“We will be able to build a China with liberty, justice and love,” he said.
In a phone interview with the South China Morning Post in December during house arrest, Xu that he was not afraid of jail. It’s not clear who shot the video but only lawyers normally have access to people held in custody. Xu is at the Beijing No3 police detention centre.
The video has been available online since Wednesday.
Although liberals were heartened by President Xi Jinping’s rhetoric on constitutional rule in December shortly after he assumed the party leadership, the detention of Xu and others campaigning for official accountability has raised fears that the government still has little tolerance for its critics.
As of Wednesday, 2,675 people had signed an online petition for the release of Xu and other activists detained for demanding officials disclose their assets. One of the initiators of the petition, journalist Xiao Shu, was himself detained by police for two days last week.
Xu has been held in custody or placed under house arrest without charge numerous times since 2009, after authorities closed his non-profit legal aid centre, called Gongmeng, or the Open Constitution Initiative, and detained him for nearly a month. He has been barred from teaching at his university since then.
Xu’s close friend, legal scholar Teng Biao, said earlier Xu’s detention was the latest in a crackdown on dozens of activists across the country who were involved in the campaign for official accountability.
Source: SCMP “Activist Xu Zhiyong smuggles video speech out of detention centre”
According to our sources, Xu Zhiyong, one of China’s best known dissidents and activists, has been criminally detained on Tuesday, July 16. Per an earlier report by weiquanwang and information circulated on Twitter, Dr. Xu was taken away from his Beijing home Tuesday afternoon, and his computers and cellphones were seized.
Dr. Xu is one of the founders of Gong Meng, or the Open Constitution Initiative, and a lecturer at Beijing University of Post and Telecommunications. In the last couple of years, he has been tirelessly advocating civil action such as same-city citizen dinner gatherings, equal education rights, and what is more generally known as the new citizens’ movement.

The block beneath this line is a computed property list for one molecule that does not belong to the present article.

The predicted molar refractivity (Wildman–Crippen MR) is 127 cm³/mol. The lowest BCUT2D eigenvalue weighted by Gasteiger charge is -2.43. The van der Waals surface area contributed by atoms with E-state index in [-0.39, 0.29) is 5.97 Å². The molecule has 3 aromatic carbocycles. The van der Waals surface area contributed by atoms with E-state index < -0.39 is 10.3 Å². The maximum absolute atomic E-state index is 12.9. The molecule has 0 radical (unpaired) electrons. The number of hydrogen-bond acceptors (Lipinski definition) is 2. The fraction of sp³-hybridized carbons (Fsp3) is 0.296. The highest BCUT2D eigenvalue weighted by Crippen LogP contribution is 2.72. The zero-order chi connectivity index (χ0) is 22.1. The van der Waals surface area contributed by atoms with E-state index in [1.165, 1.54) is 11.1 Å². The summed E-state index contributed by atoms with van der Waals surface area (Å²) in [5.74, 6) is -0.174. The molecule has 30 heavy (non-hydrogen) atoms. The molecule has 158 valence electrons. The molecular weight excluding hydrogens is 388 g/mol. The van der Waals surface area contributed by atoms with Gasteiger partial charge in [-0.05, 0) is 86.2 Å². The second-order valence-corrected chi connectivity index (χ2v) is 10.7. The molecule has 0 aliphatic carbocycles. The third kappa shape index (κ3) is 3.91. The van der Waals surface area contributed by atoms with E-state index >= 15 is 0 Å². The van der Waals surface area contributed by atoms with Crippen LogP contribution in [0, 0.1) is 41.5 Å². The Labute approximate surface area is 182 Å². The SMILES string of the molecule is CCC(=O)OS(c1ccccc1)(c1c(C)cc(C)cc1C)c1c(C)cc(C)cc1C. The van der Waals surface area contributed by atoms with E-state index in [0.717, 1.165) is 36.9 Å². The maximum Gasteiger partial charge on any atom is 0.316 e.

According to the Notice of Detention, Dr. Xu was detained for allegedly “gathering crowds to disrupt order in public venues.”
In addition, Song Ze has been disappeared since the night of July 12, and no relatives and friends have been able to get in touch with him. He is a volunteer with Gong Meng, and for much of 2012, he had been “residing under surveillance.” Because another two activists associated with Gong Meng, Li Huanjun and Li Gang, were criminally detained also on the evening of July 12, it is believed that Song Ze was also detained.
The detention of Dr. Xu’s and three others are believed to be part of the crackdown on civic actions that is on the rise in Beijing, Shanghai and other cities. In April, Beijing police detained 10 citizens for publicly demanding asset disclosure by government officials. In May, the government announced the formal arrest of the ten on trumped up charges such as “illegal assembly”, “provoking disturbances”, “gathering to disrupt social order”, “inciting to subvert state power” and more. One of the ten, Qi Yueying, a native Beijinger whose house was demolished in a grotesquely unfair compensation deal, was charged with “extortion.”
Dr. Xu has been under house arrest since April 12.
We also learned on Twitter that Guo Yushan, founder of the Transition Institute and the man who picked up Chen Guangcheng, after the latter escaped, and sent him to the safety of the US Embassy in Beijing, has also been under house arrest for two weeks. It might have to do with his organizing the “Meal Delivery” activities on Weibo that raise money for political prisoners and civil activists or their families who face extreme financial difficulty and need urgent relief.
Since Xi Jinping took power, close to 80 citizens have been detained or arrested for activities ranging from dinner gatherings to displaying banners in the streets to June 4th-related activities. Given the moderate nature of these acts, it is clear that the authorities are becoming extremely intolerant of anything they perceive as threatening, especially when the activities show any form of “organization.”
Source: China Change “Xu Zhiyong Criminally Detained, Home Searched”